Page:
US 4624930 A
A process for determining the presence of polyvalent antigens by incubation with three receptors is presented. In addition, a kit for carrying out this process is provided as well. One of said receptors is bound to a solid support and the other two, in solution, derive from the same animal species.
1. A process for the determination of a polyvalent antigen which comprises:
incubating a sample containing polyvalent antigen with three different receptors, said first and third receptors being in a liquid phase and comprising an antibody or fragment thereof, wherein said antibodies or fragments thereof derive from the same species, said second receptor being present in a solid phase, the first and third receptors specifically binding to the antigen and said second receptor specifically binding with the first receptor, said third receptor further comprising a marking and not cross-reactive with said first and second receptors;
said incubation taking place under conditions favoring formation of antigen receptor complexes, and;
separating the liquid and solid phases following complex formation, and measuring the amount of labeled receptor in either the liquid or solid phase.
2. Process according to claim 1, wherein an antibody is used as the first receptor.
3. Process according to claim 2, wherein an antibody covalently bound with a hapten is used as the first receptor.
4. Process according to claim 2, wherein a second receptor is used which specifically binds to a part of the first receptor.
5. Process according to claim 3, wherein a second receptor is used which specifically binds with the Fc part or the hapten part of the first receptor.
6. Process according to claim 2, wherein a separate molecule which is identical to a part of the first receptor is used as the third receptor
7. Process according to claim 6, wherein said third receptor is a separate molecule which is identical to a Fab fragment of the first receptor.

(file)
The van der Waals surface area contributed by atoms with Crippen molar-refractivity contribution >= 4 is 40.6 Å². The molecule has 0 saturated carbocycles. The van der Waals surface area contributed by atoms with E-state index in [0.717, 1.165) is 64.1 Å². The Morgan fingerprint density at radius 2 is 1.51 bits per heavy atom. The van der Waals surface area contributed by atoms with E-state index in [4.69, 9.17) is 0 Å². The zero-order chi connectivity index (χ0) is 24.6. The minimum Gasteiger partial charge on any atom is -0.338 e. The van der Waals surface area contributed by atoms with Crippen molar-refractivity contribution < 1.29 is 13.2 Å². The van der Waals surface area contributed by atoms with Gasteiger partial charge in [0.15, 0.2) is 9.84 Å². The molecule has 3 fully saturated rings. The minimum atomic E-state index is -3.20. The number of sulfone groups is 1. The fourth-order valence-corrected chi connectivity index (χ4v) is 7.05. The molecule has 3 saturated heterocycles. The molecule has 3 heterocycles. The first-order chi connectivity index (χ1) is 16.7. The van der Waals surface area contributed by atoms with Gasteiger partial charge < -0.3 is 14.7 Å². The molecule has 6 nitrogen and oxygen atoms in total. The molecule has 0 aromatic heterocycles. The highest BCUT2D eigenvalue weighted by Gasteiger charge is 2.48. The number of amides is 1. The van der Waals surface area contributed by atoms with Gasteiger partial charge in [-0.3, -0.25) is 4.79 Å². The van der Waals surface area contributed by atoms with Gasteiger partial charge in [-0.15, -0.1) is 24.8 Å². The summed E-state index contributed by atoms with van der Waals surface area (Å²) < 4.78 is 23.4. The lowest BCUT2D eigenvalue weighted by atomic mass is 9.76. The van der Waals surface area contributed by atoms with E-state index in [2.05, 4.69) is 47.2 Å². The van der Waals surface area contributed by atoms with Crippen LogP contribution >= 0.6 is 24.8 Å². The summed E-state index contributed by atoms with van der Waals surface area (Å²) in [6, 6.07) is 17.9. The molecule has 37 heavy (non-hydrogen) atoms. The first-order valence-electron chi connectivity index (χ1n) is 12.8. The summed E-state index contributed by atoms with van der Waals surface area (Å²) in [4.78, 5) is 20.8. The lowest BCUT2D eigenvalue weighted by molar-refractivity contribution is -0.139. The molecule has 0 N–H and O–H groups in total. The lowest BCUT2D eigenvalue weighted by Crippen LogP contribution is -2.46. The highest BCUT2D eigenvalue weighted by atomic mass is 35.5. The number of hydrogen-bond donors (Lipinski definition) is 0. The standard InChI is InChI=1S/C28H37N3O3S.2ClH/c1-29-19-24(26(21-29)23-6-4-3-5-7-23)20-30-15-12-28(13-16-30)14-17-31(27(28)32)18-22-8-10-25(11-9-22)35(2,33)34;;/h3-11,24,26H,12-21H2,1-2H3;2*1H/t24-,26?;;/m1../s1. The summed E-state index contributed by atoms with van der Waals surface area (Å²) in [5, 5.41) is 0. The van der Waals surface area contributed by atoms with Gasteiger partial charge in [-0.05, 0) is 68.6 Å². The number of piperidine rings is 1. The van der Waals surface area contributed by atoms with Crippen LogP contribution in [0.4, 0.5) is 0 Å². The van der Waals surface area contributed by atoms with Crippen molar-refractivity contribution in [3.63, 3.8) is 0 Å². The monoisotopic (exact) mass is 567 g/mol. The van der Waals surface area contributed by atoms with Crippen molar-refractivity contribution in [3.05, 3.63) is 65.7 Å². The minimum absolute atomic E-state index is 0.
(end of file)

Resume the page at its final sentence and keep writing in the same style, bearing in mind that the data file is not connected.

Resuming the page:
8. Process according to claim 1 wherein said third receptor is an antibody which originates from the same animal species as the second receptor.
9. Process according to claim 8, wherein all three receptors compromise antibodies or fragments thereof which originate from the same animal species.
10. Process according to claim 1 wherein said third receptor is marked with an enzyme or with a fluorescing, chemiluminescing or radioactive substance.
11. The process of claim 1 wherein the antigen is incubated simultaneously with all three receptors.
12. The process of claim 1 wherein the incubating step comprises incubating the antigen with the first and second receptor, whereafter the solid and liquid phases are separated and the solid phase is incubated with the third receptor.
13. A kit for the determination of a polyvalent antigen comprising first and third different soluble receptors which specifically bind to said antigen, said third receptor carrying a marking, and an insoluble second receptor which specifically binds to said first receptor, wherein said marked, soluble third receptor is a separate molecule identical to a part of said unmarked soluble first receptor and is derived from the same animal species as said first receptor, wherein said three receptors are present in amounts sufficient to determine the polyvalent antigen.
14. A kit as in claim 13, wherein said first and third receptors comprise an antibody or antibody fragment derived from the same animal species, and said third receptor not cross reacting with the first and second receptors.
The present invention is concerned with an immunochemical process for the determination of one at least bifunctional ligand (antigen) in a liquid sample.